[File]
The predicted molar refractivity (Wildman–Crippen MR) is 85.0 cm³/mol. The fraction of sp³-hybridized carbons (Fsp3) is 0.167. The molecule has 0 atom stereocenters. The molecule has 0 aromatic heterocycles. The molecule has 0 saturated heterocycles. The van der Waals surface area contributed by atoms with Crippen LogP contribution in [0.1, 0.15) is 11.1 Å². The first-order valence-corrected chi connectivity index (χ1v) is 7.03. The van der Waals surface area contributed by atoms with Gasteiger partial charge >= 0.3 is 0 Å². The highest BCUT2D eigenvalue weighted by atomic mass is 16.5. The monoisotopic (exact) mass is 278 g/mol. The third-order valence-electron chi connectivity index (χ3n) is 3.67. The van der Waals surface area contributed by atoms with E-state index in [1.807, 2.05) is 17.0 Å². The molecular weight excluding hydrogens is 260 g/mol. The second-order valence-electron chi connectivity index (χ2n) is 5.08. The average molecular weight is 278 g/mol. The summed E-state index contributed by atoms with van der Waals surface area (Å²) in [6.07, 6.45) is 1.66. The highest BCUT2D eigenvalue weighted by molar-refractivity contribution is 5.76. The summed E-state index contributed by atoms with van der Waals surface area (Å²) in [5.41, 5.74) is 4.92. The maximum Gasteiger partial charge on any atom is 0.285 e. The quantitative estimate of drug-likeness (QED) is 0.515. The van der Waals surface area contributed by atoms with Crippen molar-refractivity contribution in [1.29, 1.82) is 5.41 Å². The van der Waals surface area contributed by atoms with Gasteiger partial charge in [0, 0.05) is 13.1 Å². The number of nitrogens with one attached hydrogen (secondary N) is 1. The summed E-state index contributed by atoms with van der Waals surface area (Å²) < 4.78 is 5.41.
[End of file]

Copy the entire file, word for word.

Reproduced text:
The predicted molar refractivity (Wildman–Crippen MR) is 85.0 cm³/mol. The fraction of sp³-hybridized carbons (Fsp3) is 0.167. The molecule has 0 atom stereocenters. The molecule has 0 aromatic heterocycles. The molecule has 0 saturated heterocycles. The van der Waals surface area contributed by atoms with Crippen LogP contribution in [0.1, 0.15) is 11.1 Å². The first-order valence-corrected chi connectivity index (χ1v) is 7.03. The van der Waals surface area contributed by atoms with Gasteiger partial charge >= 0.3 is 0 Å². The highest BCUT2D eigenvalue weighted by atomic mass is 16.5. The monoisotopic (exact) mass is 278 g/mol. The third-order valence-electron chi connectivity index (χ3n) is 3.67. The van der Waals surface area contributed by atoms with E-state index in [1.807, 2.05) is 17.0 Å². The molecular weight excluding hydrogens is 260 g/mol. The second-order valence-electron chi connectivity index (χ2n) is 5.08. The average molecular weight is 278 g/mol. The summed E-state index contributed by atoms with van der Waals surface area (Å²) in [6.07, 6.45) is 1.66. The highest BCUT2D eigenvalue weighted by molar-refractivity contribution is 5.76. The summed E-state index contributed by atoms with van der Waals surface area (Å²) in [5.41, 5.74) is 4.92. The maximum Gasteiger partial charge on any atom is 0.285 e. The quantitative estimate of drug-likeness (QED) is 0.515. The van der Waals surface area contributed by atoms with Crippen molar-refractivity contribution in [1.29, 1.82) is 5.41 Å². The van der Waals surface area contributed by atoms with Gasteiger partial charge in [0, 0.05) is 13.1 Å². The number of nitrogens with one attached hydrogen (secondary N) is 1. The summed E-state index contributed by atoms with van der Waals surface area (Å²) < 4.78 is 5.41.